Project information


Embo (in KwaZulu Natal): an "informal settlement" of 62,000 people with no clinic and the worst HIV incidence in South Africa (>30%)! HIV and Aids patients do best on antiretroviral drugs when they are cared for in their own homes. MAI funds a fully trained local team of full time Home Caregivers

July 2010 - June 2013

Charity information: Medic Assist International

Medic Assist International logo
  • Need


    Embo residents suffering from HIV or Aids are stigmatised, so often do not wish to be tested. Also, they are poor and cannot travel out of Embo to a clinic. And without testing, there can be no treatment. Without access to antiretrovirals, which are freely available, the person will deteriorate more rapidly and have a worse quality of life.


    By being part of the local community, the Caregivers that MAI fund can identify potential patients, visit and provide testing and counselling (for which they have been trained on the Government programme). Then, they establish a regime that involves unconditional love, practical care (bathing, administering treatments, transporting to appointments, etc) and advice (sexual health, diet, hygiene & state social benefits). This enables the patient to have a better quality of life for longer.

  • Aims

    Aim 1

    To bring hope and dignity to HIV positive individuals and their families and the wider community.


    » Providing a locally accessible testing and counselling service.
    » Serving a client base of 300+ with unconditional love, practical care and specialist advice.
    » Hosting a mobile Government Health Clinic every two weeks in the community.

    What success will look like

    Success will be...measured by the views expressed by the community and the official statistics on HIV incidence. Alread, the KZN Health Authority & Zulu Chief are fully suportive.

    Aim 2

    To test the value of a church based community HIV/Aids Care programme as a model for others.


    » Regular review and evaluation of outcomes.

    What success will look like

    Success will be...a completed set of guidelines on good practice on the care of HIV/Aids patients and their families in their own homes.

    Aim 3

    To educate the community about HIV/Aids and its prevention.


    » Both in individual homes and local schools, to provide advice, either informally or through seminars, on sexual health.

    What success will look like

    Success will be...measured by the number of sessions completed and the official measure of HIV incidence.

    Aim 4

    To become self sustaining ultimately by developing an indigenous income generation project


    » By the end of 2011, to have researched and selected a business plan that within 3 years will fully fund the healthcare project locally

    What success will look like

    Success will be...the project 100% funded from KwaZulu Natal through a viable business programme

  • Impact


    A significant lowering of the prevalence of HIV/Aids and a lessening of the stigma attached measured by a higher incidence of testing. Improved quality and longevity of life for those who are HIV positive.


    Home Cargivers are susceptible to infection. MAI funds consumables to lessen this risk.
    The exchange rate of GBP to ZAR is variable. We seek to address this by seeking to hold reserve funds though this is not always attainable.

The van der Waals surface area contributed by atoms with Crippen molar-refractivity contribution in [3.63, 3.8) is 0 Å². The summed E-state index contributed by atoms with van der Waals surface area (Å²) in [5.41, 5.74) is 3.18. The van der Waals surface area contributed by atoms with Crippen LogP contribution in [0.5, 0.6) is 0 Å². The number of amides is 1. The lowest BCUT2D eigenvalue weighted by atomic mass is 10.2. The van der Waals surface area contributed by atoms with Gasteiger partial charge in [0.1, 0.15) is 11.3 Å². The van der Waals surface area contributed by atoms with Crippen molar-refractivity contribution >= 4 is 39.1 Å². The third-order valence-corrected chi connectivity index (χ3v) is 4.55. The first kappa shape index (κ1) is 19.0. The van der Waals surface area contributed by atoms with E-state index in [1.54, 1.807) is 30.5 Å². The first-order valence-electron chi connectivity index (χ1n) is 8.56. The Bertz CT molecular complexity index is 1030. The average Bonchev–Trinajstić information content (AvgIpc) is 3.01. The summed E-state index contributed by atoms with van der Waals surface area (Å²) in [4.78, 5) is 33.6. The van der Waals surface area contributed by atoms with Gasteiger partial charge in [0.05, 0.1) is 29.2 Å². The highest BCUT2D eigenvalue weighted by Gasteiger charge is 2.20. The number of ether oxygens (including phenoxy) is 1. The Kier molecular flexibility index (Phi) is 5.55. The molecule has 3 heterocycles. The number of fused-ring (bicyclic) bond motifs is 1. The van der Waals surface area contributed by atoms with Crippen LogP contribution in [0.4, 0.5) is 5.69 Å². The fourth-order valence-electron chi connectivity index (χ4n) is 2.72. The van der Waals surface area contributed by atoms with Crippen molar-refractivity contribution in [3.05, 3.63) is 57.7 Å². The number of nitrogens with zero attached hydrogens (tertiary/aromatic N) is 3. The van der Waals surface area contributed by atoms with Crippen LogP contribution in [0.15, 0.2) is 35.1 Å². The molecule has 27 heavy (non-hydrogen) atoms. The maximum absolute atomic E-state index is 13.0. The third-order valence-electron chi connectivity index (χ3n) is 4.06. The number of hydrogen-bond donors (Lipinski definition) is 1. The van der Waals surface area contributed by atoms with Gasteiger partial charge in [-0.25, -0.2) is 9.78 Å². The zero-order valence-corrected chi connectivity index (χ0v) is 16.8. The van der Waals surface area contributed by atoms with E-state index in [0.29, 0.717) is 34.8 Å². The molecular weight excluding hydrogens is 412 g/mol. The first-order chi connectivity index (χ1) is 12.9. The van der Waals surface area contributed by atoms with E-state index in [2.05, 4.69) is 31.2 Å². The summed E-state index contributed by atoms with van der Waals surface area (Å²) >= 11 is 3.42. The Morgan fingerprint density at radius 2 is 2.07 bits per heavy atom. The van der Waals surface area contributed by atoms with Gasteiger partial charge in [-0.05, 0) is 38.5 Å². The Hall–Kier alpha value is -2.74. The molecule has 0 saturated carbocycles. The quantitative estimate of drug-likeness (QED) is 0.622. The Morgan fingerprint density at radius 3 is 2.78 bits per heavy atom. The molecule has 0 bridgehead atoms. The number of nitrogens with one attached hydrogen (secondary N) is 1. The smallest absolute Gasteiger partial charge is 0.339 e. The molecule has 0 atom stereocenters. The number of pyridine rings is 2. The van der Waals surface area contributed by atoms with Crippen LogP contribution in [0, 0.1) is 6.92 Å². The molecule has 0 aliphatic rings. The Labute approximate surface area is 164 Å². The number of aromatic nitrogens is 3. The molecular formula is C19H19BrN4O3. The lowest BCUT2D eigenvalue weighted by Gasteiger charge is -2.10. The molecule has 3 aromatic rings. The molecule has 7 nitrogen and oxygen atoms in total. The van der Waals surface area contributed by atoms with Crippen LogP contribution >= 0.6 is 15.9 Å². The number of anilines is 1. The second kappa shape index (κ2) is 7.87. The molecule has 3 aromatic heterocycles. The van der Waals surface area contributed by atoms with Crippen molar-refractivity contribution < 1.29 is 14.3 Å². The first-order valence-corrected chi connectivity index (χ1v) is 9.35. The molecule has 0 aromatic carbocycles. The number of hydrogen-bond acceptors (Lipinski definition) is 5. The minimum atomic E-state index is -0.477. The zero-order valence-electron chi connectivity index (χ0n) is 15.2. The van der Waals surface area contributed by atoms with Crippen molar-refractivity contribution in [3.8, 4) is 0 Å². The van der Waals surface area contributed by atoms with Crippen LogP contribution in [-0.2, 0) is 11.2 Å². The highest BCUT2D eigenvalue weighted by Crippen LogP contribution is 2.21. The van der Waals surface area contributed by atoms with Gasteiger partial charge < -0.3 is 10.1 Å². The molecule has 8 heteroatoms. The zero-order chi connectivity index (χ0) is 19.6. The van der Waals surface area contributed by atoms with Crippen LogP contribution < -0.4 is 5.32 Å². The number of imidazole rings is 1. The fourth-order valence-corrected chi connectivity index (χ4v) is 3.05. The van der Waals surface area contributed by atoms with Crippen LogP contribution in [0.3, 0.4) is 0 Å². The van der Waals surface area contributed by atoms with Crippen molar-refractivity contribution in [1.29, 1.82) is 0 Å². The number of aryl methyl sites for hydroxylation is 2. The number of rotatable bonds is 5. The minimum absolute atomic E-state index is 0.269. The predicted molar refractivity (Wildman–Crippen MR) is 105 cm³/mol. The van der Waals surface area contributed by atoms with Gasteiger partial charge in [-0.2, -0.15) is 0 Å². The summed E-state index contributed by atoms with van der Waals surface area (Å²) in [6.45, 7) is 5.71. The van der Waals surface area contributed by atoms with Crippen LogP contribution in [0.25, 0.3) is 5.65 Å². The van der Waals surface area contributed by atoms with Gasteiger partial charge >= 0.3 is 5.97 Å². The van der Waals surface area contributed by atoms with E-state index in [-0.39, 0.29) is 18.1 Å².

Donors may choose to receive E News updates (approximately monthly) or a termly briefing sheet.
    In additon, MAI can provide detailed reports for specific donations where requested.

  • Budget

    Budget - Project Cost: £72,970

    Loading graph....
      Amount Heading Description
      £42,840 Caregiver salaries July 2011 to June 2013
      £15,140 Supervisor salary same period
      £7,850 Consumables Medical kits, gloves, etc same period
      £7,140 Transport cost Fuel and maintenance of vehicle

    Current Funding / Pledges

    Source Amount
    Individual donors £36,672 Conditional
    voluntary groups £6,600 Conditional
    trust/foundation grants £11,000 Conditional
  • Background


    Embo is in KwaZulu Natal, South Africa. It is about 40 minutes drive north of Durban. It is an "informal settlement" of mostly makeshift dwellings with poor sanitary and power conditions.


    The community comprises poor, largely unemployed persons. The age profile is young and there is a high burden on the community of Aids orphans. Many HIV positive persons are cared for by elderly "grannys" on social benefits.
    In a population of 62,000, there is no health clinic. The young church that began this volunteer programme initially now hosts a mobile healthcare clinic as well as being an orphanage, benefits payments centre and feeding station to the community.

  • Why Us?

    Why Us?

    Our raison d'etre is to enable indigenous persons of vision and integirty to provide excellent healthcare. We have built a relationship of trust through mutual exchange visits with this indigenous church community and personally expereinced the quality of thier work and what it means in the community.

    Read more about the Charity running this project.


    Pastor Leonard Gcabashe

    He began this work personally to the point of personal exhaustion. He is the visionary and motivator who recruited a team to take it over.

    Nurse Joyce Mkhize

    She is an experienced, qualified nurse who supervises the team of Caregivers and is the official liaison person recognised by the Health Authority.

    The Home Caregivers

    These full time Home Caregivers are highly motivated and trained on the official Government approved testing and counselling programme.

Aids orphans helped by this project

Aids orphans helped by this project


a year's support to a family affected by HIV/Aids

We are looking forward to working with you in the fight against this scourge

S Shezi, District Manager, KwaZulu Health Authority